If you would be so kind as to give us your thoughts, I would be most appreciative.  I am getting ready to feel guilty for being a horrible mother, but at the same time I don’t want to let my pride or guilt get in the way of my child’s happiness and comfort.


Babywise by Gary Ezzo and Robert Bucknam

On Becoming Babywise: Book One

by Gary Ezzo and Robert Bucknam, M.D.

First of all, I should state that my edition of this book is copyrighted 1998, and I know it’s been revised and updated since then, so bear that in mind.

Ah, Babydumbwise.  I saved the controversial book for last.  If you click on the link above, you’ll go to the amazon.com website, where you’ll see 2/3 of the people give the book 4 or 5 stars, but 1/3 of the people give it 1 or 2 stars.  Some parents swear by this book, other parents claim this book promotes child abuse.  You’ll have to read it and decide for yourself.  I’ll give you my opinion, however, because this is my blog ;).  Here goes…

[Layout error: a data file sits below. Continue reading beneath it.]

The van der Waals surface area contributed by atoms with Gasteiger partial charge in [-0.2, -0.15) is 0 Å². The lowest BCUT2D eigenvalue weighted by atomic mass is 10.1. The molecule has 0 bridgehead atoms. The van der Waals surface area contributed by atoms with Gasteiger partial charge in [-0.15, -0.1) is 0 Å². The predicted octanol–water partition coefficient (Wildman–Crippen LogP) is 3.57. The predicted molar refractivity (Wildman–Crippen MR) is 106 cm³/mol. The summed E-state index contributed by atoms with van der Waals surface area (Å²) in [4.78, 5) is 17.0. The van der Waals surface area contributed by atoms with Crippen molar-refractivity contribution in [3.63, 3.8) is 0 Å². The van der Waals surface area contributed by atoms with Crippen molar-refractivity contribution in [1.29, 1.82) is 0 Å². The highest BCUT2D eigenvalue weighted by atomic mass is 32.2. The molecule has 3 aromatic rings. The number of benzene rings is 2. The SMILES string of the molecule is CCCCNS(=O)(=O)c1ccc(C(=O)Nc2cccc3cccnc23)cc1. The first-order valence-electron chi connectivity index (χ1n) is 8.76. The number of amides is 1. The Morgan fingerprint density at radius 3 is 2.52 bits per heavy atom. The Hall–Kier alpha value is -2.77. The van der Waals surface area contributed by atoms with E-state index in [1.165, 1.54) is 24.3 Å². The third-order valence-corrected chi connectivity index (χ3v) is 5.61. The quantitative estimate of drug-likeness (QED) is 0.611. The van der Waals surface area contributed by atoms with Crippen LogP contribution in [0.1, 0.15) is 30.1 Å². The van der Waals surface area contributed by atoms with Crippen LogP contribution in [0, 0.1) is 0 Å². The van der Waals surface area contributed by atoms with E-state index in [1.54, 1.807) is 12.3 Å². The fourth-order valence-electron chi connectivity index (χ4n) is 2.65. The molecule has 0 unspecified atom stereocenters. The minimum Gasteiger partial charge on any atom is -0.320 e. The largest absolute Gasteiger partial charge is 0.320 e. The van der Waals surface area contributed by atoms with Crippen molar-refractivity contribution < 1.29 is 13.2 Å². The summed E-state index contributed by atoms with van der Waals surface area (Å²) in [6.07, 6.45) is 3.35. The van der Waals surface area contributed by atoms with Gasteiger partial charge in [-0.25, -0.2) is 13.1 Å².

There is some good advice in this book about putting baby on a schedule and tips on how to incorporate your baby into your life, rather than having your life completely revolve around the baby.  That said, most of the good advice in here is stated far better in other books, and while, yes, you can’t revolve your life around a baby, at the same time a new mother’s life should revolve around the baby, especially in the first weeks of life.  That’s the best way to promote bonding and attachment, as well as to firmly establish the breastfeeding relationship, which can take up to 8 weeks to really feel comfortable (says Emily as she frantically waves her hand in the air and says, “That was me!  Eight weeks!  With Baby J!  And I had already successfully breastfeed Lyd before that!”).